Iran war crimes verdict looms as opposition seeks justice for 1988 killings

Swedish trial alleges Hamid Nouri's involvement in mass executions at end of Iran-Iraq war

Hamid Nouri, shown left in a court sketch, is on trial for alleged war crimes and murder at a court in Stockholm. EPA
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A Swedish court is expected to deliver its verdict on Thursday in the war crimes trial of former Iranian prison official Hamid Nouri, who is accused of complicity in the deaths of thousands of prisoners more than 30 years ago.

The politically sensitive trial surrounds a wave of executions which allegedly took place in 1988 as the Iran-Iraq war was coming to a close but for which nobody has ever been tried until now.

Estimates of the death toll vary but human rights groups have put the number between 3,000 and 30,000 and described the victims as political prisoners condemned after sham trials.

The court heard during nine months of hearings that Mr Nouri worked for a senior prison official at the time and was involved in handing down death sentences and bringing prisoners to an execution chamber. He denies the charges of murder and war crimes.

The Swedish prosecutors and regime opponents claim that the late Ayatollah Ruhollah Khomeini, the former Iranian supreme leader, ordered the executions and current Iranian President Ebrahim Raisi is under US sanctions because of his alleged role as a prosecutor in Tehran.

A group of UN special rapporteurs reported in 2020 that the families of those missing had never been told about the fate of their relatives or the whereabouts of their remains.

Their letter spoke of a "systemic impunity" enjoyed by those behind the alleged killings and said the Iranian regime had played down the number of deaths, even claiming many died in fighting.

The Anglo-Iranian community, supporters of the National Council of Resistance of Iran (NCRI), remember the 30,000 victims of the 1988 massacre of political prisoners in Iran. Parliament Square, London, UK. 4th October 2019 (Photo credit should read Matthew Chattle / Barcroft Media / Barcroft Media via Getty Images)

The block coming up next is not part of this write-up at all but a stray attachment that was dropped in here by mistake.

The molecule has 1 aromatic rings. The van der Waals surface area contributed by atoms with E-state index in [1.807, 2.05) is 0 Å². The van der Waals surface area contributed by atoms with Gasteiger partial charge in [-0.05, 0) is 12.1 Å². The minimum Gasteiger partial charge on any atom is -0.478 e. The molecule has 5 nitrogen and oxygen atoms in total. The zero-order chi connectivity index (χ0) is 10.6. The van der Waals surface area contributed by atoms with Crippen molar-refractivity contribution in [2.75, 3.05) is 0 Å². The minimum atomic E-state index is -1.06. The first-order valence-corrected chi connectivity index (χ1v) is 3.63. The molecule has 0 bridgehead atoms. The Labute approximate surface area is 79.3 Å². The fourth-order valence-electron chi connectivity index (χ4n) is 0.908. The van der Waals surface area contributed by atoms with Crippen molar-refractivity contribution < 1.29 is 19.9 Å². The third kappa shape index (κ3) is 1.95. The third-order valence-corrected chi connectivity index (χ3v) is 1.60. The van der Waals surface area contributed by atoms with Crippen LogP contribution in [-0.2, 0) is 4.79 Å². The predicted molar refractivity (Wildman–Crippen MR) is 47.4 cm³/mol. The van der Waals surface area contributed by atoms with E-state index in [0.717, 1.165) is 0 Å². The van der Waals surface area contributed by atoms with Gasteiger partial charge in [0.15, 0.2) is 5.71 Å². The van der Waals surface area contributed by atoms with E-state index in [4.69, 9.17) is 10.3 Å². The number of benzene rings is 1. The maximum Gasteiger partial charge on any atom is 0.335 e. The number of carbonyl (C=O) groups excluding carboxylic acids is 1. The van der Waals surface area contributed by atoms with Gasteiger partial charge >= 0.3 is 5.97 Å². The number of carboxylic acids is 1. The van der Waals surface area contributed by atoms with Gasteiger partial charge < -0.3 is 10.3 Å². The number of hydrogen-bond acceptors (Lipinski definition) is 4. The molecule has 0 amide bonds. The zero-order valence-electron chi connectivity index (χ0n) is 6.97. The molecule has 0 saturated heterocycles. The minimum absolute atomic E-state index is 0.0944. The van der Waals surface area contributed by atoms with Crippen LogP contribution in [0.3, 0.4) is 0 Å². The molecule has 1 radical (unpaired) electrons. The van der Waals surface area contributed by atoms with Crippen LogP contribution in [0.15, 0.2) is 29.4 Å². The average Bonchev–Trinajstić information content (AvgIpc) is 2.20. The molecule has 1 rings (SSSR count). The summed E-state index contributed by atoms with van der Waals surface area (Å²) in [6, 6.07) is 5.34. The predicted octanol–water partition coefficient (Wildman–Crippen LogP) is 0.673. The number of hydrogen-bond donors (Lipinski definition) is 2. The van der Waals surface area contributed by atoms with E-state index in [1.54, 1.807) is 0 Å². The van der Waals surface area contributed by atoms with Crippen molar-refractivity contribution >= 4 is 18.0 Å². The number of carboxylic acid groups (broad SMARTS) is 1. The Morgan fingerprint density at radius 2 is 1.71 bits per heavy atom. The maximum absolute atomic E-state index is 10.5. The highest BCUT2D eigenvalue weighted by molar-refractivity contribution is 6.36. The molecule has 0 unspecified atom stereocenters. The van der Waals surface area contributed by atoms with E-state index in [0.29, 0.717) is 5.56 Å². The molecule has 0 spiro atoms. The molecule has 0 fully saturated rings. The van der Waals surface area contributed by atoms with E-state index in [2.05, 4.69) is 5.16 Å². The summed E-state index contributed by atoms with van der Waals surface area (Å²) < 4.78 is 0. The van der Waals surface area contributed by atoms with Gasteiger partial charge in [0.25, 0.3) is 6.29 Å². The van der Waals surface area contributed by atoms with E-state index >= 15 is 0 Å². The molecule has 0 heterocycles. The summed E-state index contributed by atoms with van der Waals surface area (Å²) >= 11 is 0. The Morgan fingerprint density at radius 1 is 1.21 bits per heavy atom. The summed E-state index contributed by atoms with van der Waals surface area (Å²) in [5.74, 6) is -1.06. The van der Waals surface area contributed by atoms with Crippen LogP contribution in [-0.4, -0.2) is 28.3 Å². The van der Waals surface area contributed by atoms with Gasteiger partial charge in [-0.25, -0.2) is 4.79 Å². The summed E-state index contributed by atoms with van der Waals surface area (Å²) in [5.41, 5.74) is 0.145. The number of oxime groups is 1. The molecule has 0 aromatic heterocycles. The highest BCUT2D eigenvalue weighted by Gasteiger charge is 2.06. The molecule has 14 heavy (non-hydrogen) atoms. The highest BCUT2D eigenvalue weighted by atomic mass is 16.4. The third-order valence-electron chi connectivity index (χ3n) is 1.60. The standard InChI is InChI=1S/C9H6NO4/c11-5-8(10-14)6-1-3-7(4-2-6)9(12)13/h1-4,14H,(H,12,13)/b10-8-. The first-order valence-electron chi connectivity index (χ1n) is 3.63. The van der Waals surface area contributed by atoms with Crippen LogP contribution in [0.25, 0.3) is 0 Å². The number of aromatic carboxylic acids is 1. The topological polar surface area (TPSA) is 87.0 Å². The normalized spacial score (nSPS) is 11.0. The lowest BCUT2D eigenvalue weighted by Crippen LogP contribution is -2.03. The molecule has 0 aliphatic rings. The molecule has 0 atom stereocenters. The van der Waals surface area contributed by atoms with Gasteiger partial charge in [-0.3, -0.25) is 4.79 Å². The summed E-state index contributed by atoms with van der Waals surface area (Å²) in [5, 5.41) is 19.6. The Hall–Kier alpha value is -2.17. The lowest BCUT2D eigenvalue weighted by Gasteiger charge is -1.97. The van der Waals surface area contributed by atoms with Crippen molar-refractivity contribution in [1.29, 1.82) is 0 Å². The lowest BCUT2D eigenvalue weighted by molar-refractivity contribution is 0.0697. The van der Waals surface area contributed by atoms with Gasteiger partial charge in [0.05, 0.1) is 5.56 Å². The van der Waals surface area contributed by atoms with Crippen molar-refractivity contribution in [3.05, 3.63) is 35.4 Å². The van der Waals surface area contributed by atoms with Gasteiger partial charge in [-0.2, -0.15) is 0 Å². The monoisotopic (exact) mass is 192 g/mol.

“The massacre of 1988 is in the DNA of the clerical regime,” said Shahin Gobadi, a spokesman for the People’s Mujahideen Organisation of Iran, an opposition group based in France, which advocates the overthrow of Iran’s leaders.

The court heard many of the victims of the alleged massacre were members of the exiled mujahideen group, also known as the MEK.

The opposition had worked with the Iraqi army to carry out attacks during the eight-year conflict with Iran, Swedish prosecutors said — which is what brings the deaths of prisoners into the territory of alleged war crimes.

Some of the cases are being tried as murder, rather than violations of international law, because the Iranian leadership allegedly decided to widen the round-up to include left-wing sympathisers and people who had renounced their faith.

“Nouri is a criminal in mass scale but he is a low-ranking official of the regime who was involved in the massacre,” Mr Gobadi said. “It is time that they be held accountable and brought to justice.

“The Iranian resistance that has started this campaign since August 1988, will continue its campaign until they are brought to justice.”

The prosecutors in Sweden called for a life sentence for Mr Nouri after telling the court they had 58 witnesses attesting to his presence.

He denies involvement, saying he worked at a different prison and was on leave at the time in question.

“I hope these hands will be cleared ... with the help of God," Mr Nouri told the court via an interpreter, his palms raised to the sky, at the end of the hearings in May.

The defence also objected to Sweden’s claim to be able to try people for war crimes and other grave offences wherever they happened in the world, under a principle called universal jurisdiction.

Tehran protested to the Swedish government that Mr Nouri’s arrest was illegal and the Foreign Ministry in Stockholm advised its citizens against travelling to Iran if they could avoid it.

Supporters of an exiled Iranian opposition group held protests outside the Stockholm courtroom during the trial. AP

The trial coincided with a death sentence handed down in Iran to Iranian-Swedish academic Ahmadreza Djalali, whom Amnesty International described as being held as a hostage.

Iranian opposition figures in Sweden had filed complaints against Mr Nouri which led to his arrest at a Stockholm airport in November 2019.

The court heard evidence during 93 sessions, including two full days of evidence by Mr Nouri, after which he was cross-examined by prosecutors.

The trial was briefly relocated to Albania at one stage to hear evidence from witnesses unable to travel to Sweden.

Opponents of the Iranian regime held regular protests outside the courtroom in Stockholm and another rally is expected on the day of the verdict.

Updated: July 13, 2022, 1:44 PM